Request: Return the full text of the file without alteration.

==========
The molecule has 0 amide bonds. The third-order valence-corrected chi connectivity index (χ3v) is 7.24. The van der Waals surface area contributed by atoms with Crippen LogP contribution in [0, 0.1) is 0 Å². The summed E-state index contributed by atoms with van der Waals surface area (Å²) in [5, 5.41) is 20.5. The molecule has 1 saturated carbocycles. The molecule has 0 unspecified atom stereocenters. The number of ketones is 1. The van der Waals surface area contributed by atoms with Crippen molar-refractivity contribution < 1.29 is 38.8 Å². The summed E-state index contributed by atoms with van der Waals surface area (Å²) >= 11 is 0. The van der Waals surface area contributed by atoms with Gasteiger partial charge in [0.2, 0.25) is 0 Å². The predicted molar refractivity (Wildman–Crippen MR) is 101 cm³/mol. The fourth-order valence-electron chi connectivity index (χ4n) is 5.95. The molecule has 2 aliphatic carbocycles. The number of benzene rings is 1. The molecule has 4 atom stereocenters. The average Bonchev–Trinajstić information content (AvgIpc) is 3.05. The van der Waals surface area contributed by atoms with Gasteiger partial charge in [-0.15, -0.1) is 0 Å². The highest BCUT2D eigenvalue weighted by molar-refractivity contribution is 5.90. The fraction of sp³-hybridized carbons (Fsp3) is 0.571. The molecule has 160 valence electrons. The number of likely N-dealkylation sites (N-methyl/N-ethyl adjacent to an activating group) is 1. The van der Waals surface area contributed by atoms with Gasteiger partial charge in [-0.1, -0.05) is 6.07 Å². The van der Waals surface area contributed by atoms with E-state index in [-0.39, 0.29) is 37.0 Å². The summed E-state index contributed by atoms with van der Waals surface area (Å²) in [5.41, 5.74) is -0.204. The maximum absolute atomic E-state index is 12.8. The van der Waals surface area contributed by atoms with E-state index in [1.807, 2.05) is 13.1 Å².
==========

The molecule has 0 amide bonds. The third-order valence-corrected chi connectivity index (χ3v) is 7.24. The van der Waals surface area contributed by atoms with Crippen LogP contribution in [0, 0.1) is 0 Å². The summed E-state index contributed by atoms with van der Waals surface area (Å²) in [5, 5.41) is 20.5. The molecule has 1 saturated carbocycles. The molecule has 0 unspecified atom stereocenters. The number of ketones is 1. The van der Waals surface area contributed by atoms with Crippen molar-refractivity contribution < 1.29 is 38.8 Å². The summed E-state index contributed by atoms with van der Waals surface area (Å²) >= 11 is 0. The van der Waals surface area contributed by atoms with Gasteiger partial charge in [0.2, 0.25) is 0 Å². The predicted molar refractivity (Wildman–Crippen MR) is 101 cm³/mol. The fourth-order valence-electron chi connectivity index (χ4n) is 5.95. The molecule has 2 aliphatic carbocycles. The number of benzene rings is 1. The molecule has 4 atom stereocenters. The average Bonchev–Trinajstić information content (AvgIpc) is 3.05. The van der Waals surface area contributed by atoms with Gasteiger partial charge in [-0.15, -0.1) is 0 Å². The highest BCUT2D eigenvalue weighted by molar-refractivity contribution is 5.90. The fraction of sp³-hybridized carbons (Fsp3) is 0.571. The molecule has 160 valence electrons. The number of likely N-dealkylation sites (N-methyl/N-ethyl adjacent to an activating group) is 1. The van der Waals surface area contributed by atoms with Gasteiger partial charge in [-0.1, -0.05) is 6.07 Å². The van der Waals surface area contributed by atoms with E-state index in [-0.39, 0.29) is 37.0 Å². The summed E-state index contributed by atoms with van der Waals surface area (Å²) in [5.41, 5.74) is -0.204. The maximum absolute atomic E-state index is 12.8. The van der Waals surface area contributed by atoms with E-state index in [1.807, 2.05) is 13.1 Å².